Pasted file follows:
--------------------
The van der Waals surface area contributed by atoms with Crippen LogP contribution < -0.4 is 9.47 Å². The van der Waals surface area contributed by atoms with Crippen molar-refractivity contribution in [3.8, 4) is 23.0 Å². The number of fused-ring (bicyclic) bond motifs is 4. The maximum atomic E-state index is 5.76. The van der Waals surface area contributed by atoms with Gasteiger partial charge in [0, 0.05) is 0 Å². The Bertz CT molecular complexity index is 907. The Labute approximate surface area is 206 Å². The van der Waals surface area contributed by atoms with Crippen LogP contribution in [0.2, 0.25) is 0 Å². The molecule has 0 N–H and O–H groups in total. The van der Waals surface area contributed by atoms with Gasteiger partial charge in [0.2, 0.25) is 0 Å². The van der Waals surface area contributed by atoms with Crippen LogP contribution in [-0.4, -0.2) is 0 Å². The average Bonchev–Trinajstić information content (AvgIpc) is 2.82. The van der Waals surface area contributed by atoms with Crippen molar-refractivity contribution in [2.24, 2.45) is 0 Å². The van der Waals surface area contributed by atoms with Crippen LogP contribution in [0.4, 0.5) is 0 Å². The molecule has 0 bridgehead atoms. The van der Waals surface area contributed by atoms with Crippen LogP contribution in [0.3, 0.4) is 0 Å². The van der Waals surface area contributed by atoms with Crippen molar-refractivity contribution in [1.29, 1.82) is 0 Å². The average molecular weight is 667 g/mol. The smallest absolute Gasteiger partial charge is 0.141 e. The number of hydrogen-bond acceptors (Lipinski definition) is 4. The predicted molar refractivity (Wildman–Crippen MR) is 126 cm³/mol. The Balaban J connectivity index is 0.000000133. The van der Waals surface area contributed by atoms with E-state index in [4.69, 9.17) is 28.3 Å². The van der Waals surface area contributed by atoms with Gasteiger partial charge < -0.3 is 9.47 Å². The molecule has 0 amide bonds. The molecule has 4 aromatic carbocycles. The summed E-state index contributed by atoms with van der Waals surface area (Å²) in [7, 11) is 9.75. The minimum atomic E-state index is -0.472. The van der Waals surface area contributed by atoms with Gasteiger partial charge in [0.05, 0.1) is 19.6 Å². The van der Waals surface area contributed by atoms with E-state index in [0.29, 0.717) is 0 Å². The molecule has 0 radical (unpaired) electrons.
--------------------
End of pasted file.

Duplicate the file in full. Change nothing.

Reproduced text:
The van der Waals surface area contributed by atoms with Crippen LogP contribution < -0.4 is 9.47 Å². The van der Waals surface area contributed by atoms with Crippen molar-refractivity contribution in [3.8, 4) is 23.0 Å². The number of fused-ring (bicyclic) bond motifs is 4. The maximum atomic E-state index is 5.76. The van der Waals surface area contributed by atoms with Gasteiger partial charge in [0, 0.05) is 0 Å². The Bertz CT molecular complexity index is 907. The Labute approximate surface area is 206 Å². The van der Waals surface area contributed by atoms with Crippen LogP contribution in [0.2, 0.25) is 0 Å². The molecule has 0 N–H and O–H groups in total. The van der Waals surface area contributed by atoms with Gasteiger partial charge in [0.2, 0.25) is 0 Å². The van der Waals surface area contributed by atoms with Crippen LogP contribution in [-0.4, -0.2) is 0 Å². The average Bonchev–Trinajstić information content (AvgIpc) is 2.82. The van der Waals surface area contributed by atoms with Crippen molar-refractivity contribution in [2.24, 2.45) is 0 Å². The van der Waals surface area contributed by atoms with Crippen LogP contribution in [0.4, 0.5) is 0 Å². The molecule has 0 bridgehead atoms. The van der Waals surface area contributed by atoms with Crippen LogP contribution in [0.3, 0.4) is 0 Å². The van der Waals surface area contributed by atoms with Crippen molar-refractivity contribution in [1.29, 1.82) is 0 Å². The average molecular weight is 667 g/mol. The smallest absolute Gasteiger partial charge is 0.141 e. The number of hydrogen-bond acceptors (Lipinski definition) is 4. The predicted molar refractivity (Wildman–Crippen MR) is 126 cm³/mol. The Balaban J connectivity index is 0.000000133. The van der Waals surface area contributed by atoms with E-state index in [4.69, 9.17) is 28.3 Å². The van der Waals surface area contributed by atoms with Gasteiger partial charge < -0.3 is 9.47 Å². The molecule has 0 amide bonds. The molecule has 4 aromatic carbocycles. The summed E-state index contributed by atoms with van der Waals surface area (Å²) in [7, 11) is 9.75. The minimum atomic E-state index is -0.472. The van der Waals surface area contributed by atoms with Gasteiger partial charge in [0.05, 0.1) is 19.6 Å². The van der Waals surface area contributed by atoms with E-state index in [0.29, 0.717) is 0 Å². The molecule has 0 radical (unpaired) electrons.